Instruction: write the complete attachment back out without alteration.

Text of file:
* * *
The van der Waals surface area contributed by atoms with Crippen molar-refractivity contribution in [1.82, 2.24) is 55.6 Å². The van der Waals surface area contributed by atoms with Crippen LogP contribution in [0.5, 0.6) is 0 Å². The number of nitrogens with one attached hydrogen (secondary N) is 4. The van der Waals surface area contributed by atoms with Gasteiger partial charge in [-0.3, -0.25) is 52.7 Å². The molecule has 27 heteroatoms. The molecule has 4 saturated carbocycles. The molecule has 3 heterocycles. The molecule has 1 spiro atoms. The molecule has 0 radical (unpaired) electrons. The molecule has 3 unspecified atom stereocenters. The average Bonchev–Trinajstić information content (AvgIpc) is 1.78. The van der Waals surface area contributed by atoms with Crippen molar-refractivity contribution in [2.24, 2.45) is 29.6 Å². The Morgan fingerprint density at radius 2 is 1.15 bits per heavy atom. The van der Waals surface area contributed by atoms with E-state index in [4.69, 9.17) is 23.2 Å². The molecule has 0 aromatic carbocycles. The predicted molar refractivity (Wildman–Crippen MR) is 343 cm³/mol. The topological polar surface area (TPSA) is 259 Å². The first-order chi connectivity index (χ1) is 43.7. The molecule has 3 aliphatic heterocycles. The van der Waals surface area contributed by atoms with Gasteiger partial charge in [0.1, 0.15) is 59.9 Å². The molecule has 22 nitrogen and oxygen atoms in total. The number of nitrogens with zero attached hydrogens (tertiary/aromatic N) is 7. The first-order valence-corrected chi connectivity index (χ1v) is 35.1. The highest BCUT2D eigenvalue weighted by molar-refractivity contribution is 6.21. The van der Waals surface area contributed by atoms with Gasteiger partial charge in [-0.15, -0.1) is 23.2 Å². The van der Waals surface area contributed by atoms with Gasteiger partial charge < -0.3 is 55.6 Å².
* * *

The van der Waals surface area contributed by atoms with Crippen molar-refractivity contribution in [1.82, 2.24) is 55.6 Å². The van der Waals surface area contributed by atoms with Crippen LogP contribution in [0.5, 0.6) is 0 Å². The number of nitrogens with one attached hydrogen (secondary N) is 4. The van der Waals surface area contributed by atoms with Gasteiger partial charge in [-0.3, -0.25) is 52.7 Å². The molecule has 27 heteroatoms. The molecule has 4 saturated carbocycles. The molecule has 3 heterocycles. The molecule has 1 spiro atoms. The molecule has 0 radical (unpaired) electrons. The molecule has 3 unspecified atom stereocenters. The average Bonchev–Trinajstić information content (AvgIpc) is 1.78. The van der Waals surface area contributed by atoms with Crippen molar-refractivity contribution in [2.24, 2.45) is 29.6 Å². The Morgan fingerprint density at radius 2 is 1.15 bits per heavy atom. The van der Waals surface area contributed by atoms with E-state index in [4.69, 9.17) is 23.2 Å². The molecule has 0 aromatic carbocycles. The predicted molar refractivity (Wildman–Crippen MR) is 343 cm³/mol. The topological polar surface area (TPSA) is 259 Å². The first-order chi connectivity index (χ1) is 43.7. The molecule has 3 aliphatic heterocycles. The van der Waals surface area contributed by atoms with Gasteiger partial charge in [0.1, 0.15) is 59.9 Å². The molecule has 22 nitrogen and oxygen atoms in total. The number of nitrogens with zero attached hydrogens (tertiary/aromatic N) is 7. The first-order valence-corrected chi connectivity index (χ1v) is 35.1. The highest BCUT2D eigenvalue weighted by molar-refractivity contribution is 6.21. The van der Waals surface area contributed by atoms with Gasteiger partial charge in [-0.15, -0.1) is 23.2 Å². The van der Waals surface area contributed by atoms with Gasteiger partial charge < -0.3 is 55.6 Å².